Musicians also needed to look north for work and it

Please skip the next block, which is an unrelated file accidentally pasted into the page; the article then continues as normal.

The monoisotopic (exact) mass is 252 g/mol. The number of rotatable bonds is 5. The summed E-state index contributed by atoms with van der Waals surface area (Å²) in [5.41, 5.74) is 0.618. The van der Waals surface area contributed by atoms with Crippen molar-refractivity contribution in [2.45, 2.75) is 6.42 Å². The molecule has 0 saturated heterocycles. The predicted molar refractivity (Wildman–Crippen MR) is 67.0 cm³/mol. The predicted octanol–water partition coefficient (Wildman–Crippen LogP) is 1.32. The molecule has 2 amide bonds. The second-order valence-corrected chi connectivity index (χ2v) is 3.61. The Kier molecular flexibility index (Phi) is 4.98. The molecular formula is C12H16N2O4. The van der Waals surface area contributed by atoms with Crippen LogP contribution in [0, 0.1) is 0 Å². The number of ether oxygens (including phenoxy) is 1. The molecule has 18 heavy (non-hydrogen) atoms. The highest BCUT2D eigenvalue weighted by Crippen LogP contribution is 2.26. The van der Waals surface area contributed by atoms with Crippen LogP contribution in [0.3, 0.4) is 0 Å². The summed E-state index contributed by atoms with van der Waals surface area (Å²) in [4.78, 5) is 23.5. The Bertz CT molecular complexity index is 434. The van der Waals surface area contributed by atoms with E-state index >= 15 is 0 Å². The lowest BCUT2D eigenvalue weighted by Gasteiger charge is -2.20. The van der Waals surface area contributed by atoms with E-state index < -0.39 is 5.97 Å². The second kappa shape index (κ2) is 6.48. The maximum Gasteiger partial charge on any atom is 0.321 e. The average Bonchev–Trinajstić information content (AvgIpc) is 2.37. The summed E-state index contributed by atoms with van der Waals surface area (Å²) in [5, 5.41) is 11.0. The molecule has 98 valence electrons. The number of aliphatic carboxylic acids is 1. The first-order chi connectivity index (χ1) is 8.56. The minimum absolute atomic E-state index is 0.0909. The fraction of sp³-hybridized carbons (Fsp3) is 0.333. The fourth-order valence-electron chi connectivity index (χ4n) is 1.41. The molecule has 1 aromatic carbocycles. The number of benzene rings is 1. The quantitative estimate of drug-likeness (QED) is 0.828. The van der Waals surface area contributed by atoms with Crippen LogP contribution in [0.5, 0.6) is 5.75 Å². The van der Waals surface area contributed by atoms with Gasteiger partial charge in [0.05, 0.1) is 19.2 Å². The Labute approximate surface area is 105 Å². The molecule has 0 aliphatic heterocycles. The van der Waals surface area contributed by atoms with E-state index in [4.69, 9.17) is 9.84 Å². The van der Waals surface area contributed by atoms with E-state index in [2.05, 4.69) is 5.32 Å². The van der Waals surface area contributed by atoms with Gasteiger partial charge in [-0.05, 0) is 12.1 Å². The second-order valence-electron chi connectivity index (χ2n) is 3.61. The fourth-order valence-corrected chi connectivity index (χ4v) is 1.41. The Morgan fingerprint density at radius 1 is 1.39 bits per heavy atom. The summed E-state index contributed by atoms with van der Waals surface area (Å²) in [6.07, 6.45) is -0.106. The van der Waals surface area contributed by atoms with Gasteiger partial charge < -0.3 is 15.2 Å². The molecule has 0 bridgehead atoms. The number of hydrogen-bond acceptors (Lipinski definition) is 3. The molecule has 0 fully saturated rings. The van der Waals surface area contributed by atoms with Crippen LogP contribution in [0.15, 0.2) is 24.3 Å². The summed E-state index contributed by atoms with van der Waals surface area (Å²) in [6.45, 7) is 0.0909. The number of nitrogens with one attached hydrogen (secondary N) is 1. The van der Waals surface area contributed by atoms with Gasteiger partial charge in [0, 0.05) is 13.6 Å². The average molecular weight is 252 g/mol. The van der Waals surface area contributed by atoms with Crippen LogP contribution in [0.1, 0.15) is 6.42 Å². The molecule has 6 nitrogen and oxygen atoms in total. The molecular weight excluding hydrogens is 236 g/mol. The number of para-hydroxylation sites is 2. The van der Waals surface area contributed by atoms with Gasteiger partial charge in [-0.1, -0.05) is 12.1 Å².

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north in search of employment. Musicians also needed to look north for work, and it became evident that there were many more opportunities in the major cities like New York and Chicago. One group of white New Orleans musicians who came to be known as The Original Dixieland JassBand (ODJB) left for Chicago on March 2, 1916. They started playing at Shiller’s cafethe next day. Ten months later the ODJB created a sensation playing at Reisenweber’srestaurant in New York. They were advertised as ‘The First Sensational Amusement Novelty of 1917’, and drew the attention of record executives eager to capitalize on the excitement generated by this new music. By 1917, the "Jass" in their name became "Jazz." The Original Dixieland Jazz Band The first commercial attempt to record jazz and the ODJB, in late January 1917, resulted in two tracks that were dismissed as unusable by Columbia executives. It is interesting to speculate as to why these sides were rejected. Perhaps the band was unprepared for the session, and played at a sub-par musical level. It is also quite possible the executives at Columbia were unprepared for the music they heard, and decided the barnyard sounds and swoops and musical hollers were too risky. In any case, the following month the ODJB returned to the studio, and made history when they recorded “Livery Stable Blues” and “Dixie Jass Band One Step” for Victor Records. Following its release on March 7, 1917, “Livery Stable Blues” immediately became a smash hit, quickly selling approximately 250,000 copies. There was no longer any question as to the sales potential of this new, exciting, rhythmically-charged music. Before long record companies sought other bands who played in a similar style: The Louisiana Five, The New Orleans Rhythm Kings, and The Original New Orleans Jazz Band all made records in the months and years following the ODJB’s first recording sessions. The ODJB had sparked a jazz fad that swept across the country. The excitement generated would soon spread over seas. In 1919 the ODJB became the first jazz band to perform in Europe and introduced live jazz to England. The Influence of the Black Jazz Bands It is a significant irony that the first jazz band to record and become famous was a white group. To make matters worse, the ODJB’s leader Nick LaRocca often stated that his band had invented jazz, and that black musicians had nothing to do with it. The first black jazz band to record was a group led by trombonist Kid Ory. His group was active in New Orleans from 1912 to 1919. After moving to Los Angeles in 1919, Ory met up with another transplanted New Orleans musician, trumpeter Mutt Carey, and in 1922 they recorded his most famous number “Ory’s Creole Trombone." This recording demonstrates a considerable difference in style from the ODJB, especially the notable absence of novelty instrumental effects.
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